For years, this blog has discussed the issues of others referring to themselves as doctors. This “trend” has now reached a point such that patients, not knowing who is who, are placed at risk. A few of our writers had been discussing the term “Cultural Appropriation” and how it relates to the field of medicine. We came to the conclusion that a similar phenomenon is occurring with nurse practitioners (NPs), physician assistants (PAs) and other non-physicians (NPPs). The new term we have coined is “Professional Appropriation”. Examples of this issue are ubiquitous:
- The use of terms/phrases such as “residency”, “fellowship”, “board certification” and “attending” which, in reality, do not resemble anything remotely consistent with the medical version of these titles.
- Claiming to be a “specialist” or possessing self-proclaimed medical “expertise” in a given specialty without completing medical school, a medical residency or taking mandated medical licensing exams or designated specialty boards(ie: cardiology, dermatology, anesthesiology, neurology, family medicine, intensivist, hospitalist, etc.).
- Demands to be referred to as “collaborators” or “physician associates”, which implies that their practice is equivalent to that of physicians.
- NPs’ use of the idiomatic expression, “brains of a doctor”, managing to offend anyone who is not a physician.
- NPPs failing to inform patients that they are not physicians.
- Claiming equivalency with 1/10 the training and education of doctors.
- And so on and so on and so on……
The misappropriation we personally find most offensive is the hijacking of the “White Coat Ceremony”. A ritual that is deeply rooted in the history of medicine and which signifies the journey of a medical student towards earning the long, white coat associated with physicianhood. It represents a symbol of not only professionalism, but the compassion we must give to and the trust we must earn from our patients. Now PAs and NPs have their own white coat ceremony…not at all representative of its significance when it was created for doctors by Arnold Gold, MD.
Call it what it is. Theft. Misappropriation. Deception. Dishonesty. Fraud. All for a fallacious sense of achievement. Stealing what is good and rejecting the bad while simultaneously truncating the journey. No concept of not having earned that right by paying your dues. It is that which incenses physicians. It is not about turf. It is not about money. It is not about ego. Those are accusations that make us easy scapegoats. It is about ethics. It is about decency. It is about honor. There exists an innate sense of entitlement with appropriation in which there is absolutely no recognition of it as being offensive or inherently disrespectful.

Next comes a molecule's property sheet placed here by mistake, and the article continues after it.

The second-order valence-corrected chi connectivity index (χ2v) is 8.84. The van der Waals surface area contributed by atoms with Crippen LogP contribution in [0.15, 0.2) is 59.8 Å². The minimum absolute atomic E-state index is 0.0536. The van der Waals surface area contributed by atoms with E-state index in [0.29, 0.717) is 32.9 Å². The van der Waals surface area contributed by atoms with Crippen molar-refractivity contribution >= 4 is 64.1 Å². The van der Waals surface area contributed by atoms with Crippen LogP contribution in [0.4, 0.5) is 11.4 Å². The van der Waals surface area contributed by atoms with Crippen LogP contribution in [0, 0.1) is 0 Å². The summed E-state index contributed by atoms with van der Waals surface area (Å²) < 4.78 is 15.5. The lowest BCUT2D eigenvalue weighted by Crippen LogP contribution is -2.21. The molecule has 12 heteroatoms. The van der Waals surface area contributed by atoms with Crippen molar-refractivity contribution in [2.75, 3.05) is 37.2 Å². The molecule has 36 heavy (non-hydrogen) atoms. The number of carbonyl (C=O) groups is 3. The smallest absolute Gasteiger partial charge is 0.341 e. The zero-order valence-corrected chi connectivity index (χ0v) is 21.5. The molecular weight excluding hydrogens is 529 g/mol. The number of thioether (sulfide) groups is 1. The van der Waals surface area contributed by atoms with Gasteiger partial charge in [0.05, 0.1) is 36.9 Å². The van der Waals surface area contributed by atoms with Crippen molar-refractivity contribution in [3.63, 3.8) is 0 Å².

“In the broadest sense, cultural appropriation is the adoption or taking of specific elements (such as ideas, symbols, artifacts, images, art, rituals, icons, behavior, music, styles) of one culture by another culture.”
We submit that “professional appropriation”, in medicine, is the usurpation and perpetration of perceived ideas, symbols, behaviors, roles, practices, etc. by a separate and distinct OTHER discipline to gain acceptance, prestige, respect and/or acknowledgment for actions promoted as medical accomplishments, when those “accomplishments” have not actually been appropriately earned.
There are reasons why certain groups support the “professional appropriation” by non-physician practitioners. And we are not just referring to the lobbying groups behind NPs, PAs and other NPPs. Of course they are behind it because that is their purpose; to perpetuate falsehoods in order to advance their agenda, which is to achieve parity with physicians without the investment required to become a physician. However, other contributors underwriting this disturbing trend are hospitals and insurers. You know, the same ones fighting price transparency. For them, it is about money and nothing else.
What truly disheartens us is when some of our physician colleagues endorse these acts; that is training, then enabling the use of non-physician practitioners to practice in roles/specialties that takes physicians decades before they are permitted to do the same. In their complicity, they place patients at risk and demonstrate contempt for their colleagues when they are dismissive of an educational model that has withstood the test of time for over 100 years. This blog has said it for almost twenty years and we will say it again. Education and training matters. Titles only garner respect after the journey to success is complete. Attempts to bypass and shorten the journey simply to expedite reaping the rewards are nothing to be admired. No one likes a cheater.
So, where do we go from here? Well, that is up to you. Do you want to save the profession? Do you value what you’ve earned? If the answer is yes, then spread the term. Make “professional appropriation” an accepted phrase (but unacceptable act) so that those organizations who claim to represent us (AMA, AOA, AAFP, AAP, ACP, etc) use it and do their job to protect us. Most importantly, you need to push back when NPPs attempt to appropriate your job. Because if you don’t, then someday you may not have one.
(This article was written by a group of authors here at Authentic Medicine. No one person will be taking credit or blame. Any comments that come off as vicious attacks will be deleted).